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Choosing an Accounting Method

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Cash vs. Accrual

Every business taxpayer is required to have an accounting method to report income and expenses. The two most commonly used methods are cash and accrual. You select the method when you file your first tax return.

Once you choose your accounting method, you must follow it consistently. Generally, you may not change your method of accounting unless you obtain permission from the IRS.

Cash Method

Due to its simplicity, the cash method is a popular choice for small businesses. To determine gross income, add up the cash, checks, and fair market value of property and services you receive during the year.

If you receive a check on December 28 but decide not to negotiate it until the following year, you must still count the check as income in the current year.

Business expenses are usually deducted in the year they are paid. For example, you order office supplies in October 2009 and they arrive in December. You send a check to pay for them in January 2010. Under the cash method, you should claim that business expense deduction on your 2010 tax return because that is the year you paid for the supplies. Certain businesses cannot use the cash method. In addition, special rules apply for the accounting of inventory.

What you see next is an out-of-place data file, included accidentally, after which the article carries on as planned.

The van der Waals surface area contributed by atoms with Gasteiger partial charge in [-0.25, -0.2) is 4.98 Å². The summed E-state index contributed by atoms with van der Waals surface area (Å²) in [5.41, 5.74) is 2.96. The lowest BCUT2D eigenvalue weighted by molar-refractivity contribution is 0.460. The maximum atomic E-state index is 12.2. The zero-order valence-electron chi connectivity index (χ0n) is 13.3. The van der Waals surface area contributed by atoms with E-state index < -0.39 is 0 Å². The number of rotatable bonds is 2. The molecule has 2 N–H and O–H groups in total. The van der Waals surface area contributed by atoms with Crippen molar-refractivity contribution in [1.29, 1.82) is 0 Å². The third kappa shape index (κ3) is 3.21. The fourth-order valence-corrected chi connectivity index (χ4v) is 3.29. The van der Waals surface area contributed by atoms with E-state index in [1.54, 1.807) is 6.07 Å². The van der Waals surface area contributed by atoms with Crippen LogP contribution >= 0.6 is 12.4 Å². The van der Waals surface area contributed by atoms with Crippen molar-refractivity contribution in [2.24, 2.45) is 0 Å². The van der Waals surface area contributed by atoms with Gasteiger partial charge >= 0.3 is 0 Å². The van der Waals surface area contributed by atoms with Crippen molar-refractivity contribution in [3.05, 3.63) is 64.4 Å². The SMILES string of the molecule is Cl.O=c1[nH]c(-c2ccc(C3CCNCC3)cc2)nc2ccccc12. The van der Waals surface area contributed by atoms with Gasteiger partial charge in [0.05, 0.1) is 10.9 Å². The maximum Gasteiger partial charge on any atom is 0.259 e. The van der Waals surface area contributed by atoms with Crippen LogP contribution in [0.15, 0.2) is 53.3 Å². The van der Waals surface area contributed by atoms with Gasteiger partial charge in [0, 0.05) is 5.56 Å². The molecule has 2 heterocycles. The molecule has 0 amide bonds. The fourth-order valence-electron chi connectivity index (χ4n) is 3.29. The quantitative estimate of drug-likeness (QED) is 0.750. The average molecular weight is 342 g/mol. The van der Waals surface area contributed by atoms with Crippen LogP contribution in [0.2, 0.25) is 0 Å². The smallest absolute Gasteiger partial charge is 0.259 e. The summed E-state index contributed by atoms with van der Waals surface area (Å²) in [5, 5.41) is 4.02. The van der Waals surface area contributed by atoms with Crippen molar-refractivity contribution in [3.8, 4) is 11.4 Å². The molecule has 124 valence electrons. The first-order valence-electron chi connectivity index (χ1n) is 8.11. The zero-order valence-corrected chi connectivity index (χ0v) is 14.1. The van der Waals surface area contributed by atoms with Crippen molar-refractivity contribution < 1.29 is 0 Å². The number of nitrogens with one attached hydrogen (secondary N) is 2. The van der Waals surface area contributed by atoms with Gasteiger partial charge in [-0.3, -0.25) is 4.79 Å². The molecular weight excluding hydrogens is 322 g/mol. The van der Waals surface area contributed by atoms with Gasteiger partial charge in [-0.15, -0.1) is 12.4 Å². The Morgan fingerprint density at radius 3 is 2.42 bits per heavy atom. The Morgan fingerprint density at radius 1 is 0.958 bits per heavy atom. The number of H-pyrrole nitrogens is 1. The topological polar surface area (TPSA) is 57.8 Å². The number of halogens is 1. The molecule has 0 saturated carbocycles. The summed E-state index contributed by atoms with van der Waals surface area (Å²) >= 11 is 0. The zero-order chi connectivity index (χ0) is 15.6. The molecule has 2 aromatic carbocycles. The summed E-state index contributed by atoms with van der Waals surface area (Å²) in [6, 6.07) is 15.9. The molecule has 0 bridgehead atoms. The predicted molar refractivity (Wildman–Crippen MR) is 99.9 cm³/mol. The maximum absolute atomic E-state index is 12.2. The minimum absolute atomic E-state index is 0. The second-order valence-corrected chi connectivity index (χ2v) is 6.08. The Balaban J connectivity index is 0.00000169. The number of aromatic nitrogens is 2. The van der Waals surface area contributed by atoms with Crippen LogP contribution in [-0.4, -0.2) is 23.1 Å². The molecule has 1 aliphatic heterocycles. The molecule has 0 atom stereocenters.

Accrual Method

With the accrual method, income is reported in the year in which all events that fix the right to receive it have occurred, and the amount can be determined with reasonable accuracy, even if income was received in a different year. For example, the accrual method calls for income to be reported when a service is performed. It doesn’t matter that the customer doesn’t pay until the following year. Similarly, you deduct business expenses in the year the liability arises, regardless of when they are actually paid.

Using the office supply example, under the accrual method, you may deduct the business expenses for supplies on your 2009 tax return, the year you ordered the supplies and they were delivered, even though you sent a check to pay for them in January 2010. You may deduct the expenses in 2009 because that is when you became liable for the expense.